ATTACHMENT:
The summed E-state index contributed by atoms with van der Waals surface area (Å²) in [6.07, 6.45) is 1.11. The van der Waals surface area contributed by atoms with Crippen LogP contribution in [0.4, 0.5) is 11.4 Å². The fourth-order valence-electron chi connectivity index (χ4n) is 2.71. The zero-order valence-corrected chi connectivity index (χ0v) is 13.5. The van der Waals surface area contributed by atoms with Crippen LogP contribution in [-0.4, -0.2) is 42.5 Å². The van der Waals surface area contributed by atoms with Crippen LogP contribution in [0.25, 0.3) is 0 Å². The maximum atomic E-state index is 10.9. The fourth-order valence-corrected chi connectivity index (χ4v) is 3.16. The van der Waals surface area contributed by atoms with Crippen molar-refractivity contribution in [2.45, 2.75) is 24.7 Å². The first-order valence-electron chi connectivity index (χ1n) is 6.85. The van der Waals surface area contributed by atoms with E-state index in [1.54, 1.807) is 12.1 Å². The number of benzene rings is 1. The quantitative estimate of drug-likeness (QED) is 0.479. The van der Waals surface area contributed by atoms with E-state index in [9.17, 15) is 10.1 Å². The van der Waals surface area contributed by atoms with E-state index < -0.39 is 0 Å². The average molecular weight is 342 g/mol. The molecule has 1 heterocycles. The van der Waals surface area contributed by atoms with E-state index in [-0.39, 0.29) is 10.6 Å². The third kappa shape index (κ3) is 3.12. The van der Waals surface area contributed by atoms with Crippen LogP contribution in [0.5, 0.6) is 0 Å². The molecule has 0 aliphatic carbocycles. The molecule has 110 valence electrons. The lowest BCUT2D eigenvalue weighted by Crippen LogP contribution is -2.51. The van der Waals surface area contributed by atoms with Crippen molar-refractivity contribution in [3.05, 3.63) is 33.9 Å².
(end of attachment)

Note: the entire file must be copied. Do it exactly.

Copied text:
The summed E-state index contributed by atoms with van der Waals surface area (Å²) in [6.07, 6.45) is 1.11. The van der Waals surface area contributed by atoms with Crippen LogP contribution in [0.4, 0.5) is 11.4 Å². The fourth-order valence-electron chi connectivity index (χ4n) is 2.71. The zero-order valence-corrected chi connectivity index (χ0v) is 13.5. The van der Waals surface area contributed by atoms with Crippen LogP contribution in [-0.4, -0.2) is 42.5 Å². The van der Waals surface area contributed by atoms with Crippen LogP contribution in [0.25, 0.3) is 0 Å². The maximum atomic E-state index is 10.9. The fourth-order valence-corrected chi connectivity index (χ4v) is 3.16. The van der Waals surface area contributed by atoms with Crippen molar-refractivity contribution in [2.45, 2.75) is 24.7 Å². The first-order valence-electron chi connectivity index (χ1n) is 6.85. The van der Waals surface area contributed by atoms with E-state index in [1.54, 1.807) is 12.1 Å². The number of benzene rings is 1. The quantitative estimate of drug-likeness (QED) is 0.479. The van der Waals surface area contributed by atoms with E-state index in [9.17, 15) is 10.1 Å². The van der Waals surface area contributed by atoms with E-state index < -0.39 is 0 Å². The average molecular weight is 342 g/mol. The molecule has 1 heterocycles. The van der Waals surface area contributed by atoms with E-state index in [-0.39, 0.29) is 10.6 Å². The third kappa shape index (κ3) is 3.12. The van der Waals surface area contributed by atoms with Crippen LogP contribution in [0.5, 0.6) is 0 Å². The molecule has 0 aliphatic carbocycles. The molecule has 110 valence electrons. The lowest BCUT2D eigenvalue weighted by Crippen LogP contribution is -2.51. The van der Waals surface area contributed by atoms with Crippen molar-refractivity contribution in [3.05, 3.63) is 33.9 Å².